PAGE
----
If you renovate your own home, you can optimise your tax burden thanks to tax deductions. As a homeowner, you pay income tax in addition to property tax. You have to pay tax on the imputed rental value if you live in it yourself, or on your rental income if you have rented out your house or apartment. In return, you can deduct the interest on your debt from your taxable income. However, with the current low mortgage interest rates, the debt interest does not compensate for the imputed rental value. This is why it is worthwhile from a tax point of view to keep your house or apartment in good condition. In addition, you maintain and protect the value of your residential property in the long term.
The imputed rental value is a fictitious income and is intended to put homeowners and tenants on an equal footing for tax purposes. The value is determined by the tax office and has a great influence on your tax bill. Therefore, you should check the minutes of the imputed rental value determination when you receive them and file an objection if necessary. The imputed rental value is added to your taxable income. The higher the imputed rental value, the higher your income - and the more tax you have to pay.
You can deduct 100 per cent of debt interest from your taxable income. This also includes mortgage interest. That's why it can make perfect tax sense for you to mortgage your house or apartment at a high rate and thus pay more interest. However, the calculation only works if you can afford the interest burden and invest the additional capital profitably. For example, in home renovation, because there are tax deductions for the maintenance of residential property.
When interest rates are as low as they are now, tax deductions for maintenance are the best way to optimise your tax burden. What counts as deductible maintenance is defined by the cantonal tax administrations. All expenses for value-preserving work are deductible. This includes craftsmen's services such as plastering, painting, plumbing, carpentry or plumbing work and the replacement of old appliances or components with new appliances or components of equal value, for example a dishwasher, refrigerator or washing machine. But also service subscriptions and the building insurance premium. Expenses for value-enhancing work that improves the condition of the house or apartment are not deductible. For example, a fireplace in the living room or an extension that increases the living space.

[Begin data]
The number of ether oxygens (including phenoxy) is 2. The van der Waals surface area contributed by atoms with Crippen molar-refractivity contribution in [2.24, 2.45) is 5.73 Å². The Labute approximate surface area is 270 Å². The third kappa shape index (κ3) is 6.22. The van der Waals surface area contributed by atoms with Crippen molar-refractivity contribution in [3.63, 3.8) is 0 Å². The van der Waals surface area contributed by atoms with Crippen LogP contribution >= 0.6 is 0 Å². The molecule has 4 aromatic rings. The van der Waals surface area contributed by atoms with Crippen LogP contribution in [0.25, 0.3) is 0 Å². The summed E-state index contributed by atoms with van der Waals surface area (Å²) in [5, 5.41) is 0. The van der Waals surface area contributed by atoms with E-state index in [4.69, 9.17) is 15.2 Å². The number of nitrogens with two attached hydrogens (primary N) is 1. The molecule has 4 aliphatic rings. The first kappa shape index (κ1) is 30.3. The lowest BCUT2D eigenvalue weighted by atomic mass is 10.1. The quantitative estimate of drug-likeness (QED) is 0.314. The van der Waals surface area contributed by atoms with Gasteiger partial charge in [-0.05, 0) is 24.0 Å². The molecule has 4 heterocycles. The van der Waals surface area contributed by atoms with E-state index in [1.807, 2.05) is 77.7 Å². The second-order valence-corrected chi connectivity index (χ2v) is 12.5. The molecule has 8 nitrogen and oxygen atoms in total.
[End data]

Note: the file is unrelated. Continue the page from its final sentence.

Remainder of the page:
Five examples of value-preserving renovations, refurbishments or conversions that you can deduct from the imputed rental value if you effectively account for the expenditure:
In addition to the expenses for value-preserving conversions or renovations, you may also deduct the costs for craftsmen's services from the imputed rental value if you effectively settle the accounts, for example for the
You can deduct the expenses as a lump sum or actually document and deduct them. You decide how to proceed from tax invoice to tax invoice. The lump sum is worthwhile in all years without major work. On the one hand, you do not have to submit receipts and invoices, and on the other hand, the settlement is easier. The actual settlement is usually worthwhile if your house or apartment is older or if you want to renovate, refurbish or rebuild. However, you must be able to list and prove all expenses in order to be allowed to deduct them. Except for energy-saving measures, only value-preserving expenses are deductible, regardless of how you deduct the costs.
If you are planning an extensive renovation, refurbishment or conversion, it may make sense for you from a tax point of view to split the work and thus the costs over two years. For example, over the turn of the year. In this way you break the tax progression in two tax years and thus pay less tax on the bottom line. Talk to the craftsman and ask him to bill you in such a way that you can pay them in stages and thus spread the expenses over two years.
As part of its Energy Strategy 2050, the federal government introduced new tax deductions for energy-efficient renovations on 1 January 2020. These are the two most important changes in the Real Estate Costs Ordinance:
Thanks to the first innovation, you will receive more money if you replace an oil heating system with a heat pump, for example. Previously, you could deduct the installation costs of the heat pump from your taxable income, but now you can also deduct the costs of removing the old heating system. For most homeowners, the second change is one more argument to invest in energy-saving measures. Investment costs can now be spread over up to three tax periods instead of two or only one. If the costs exceed your taxable income, you can carry over the remaining amount to the next year or the year after and minimise your net income to zero in up to three years.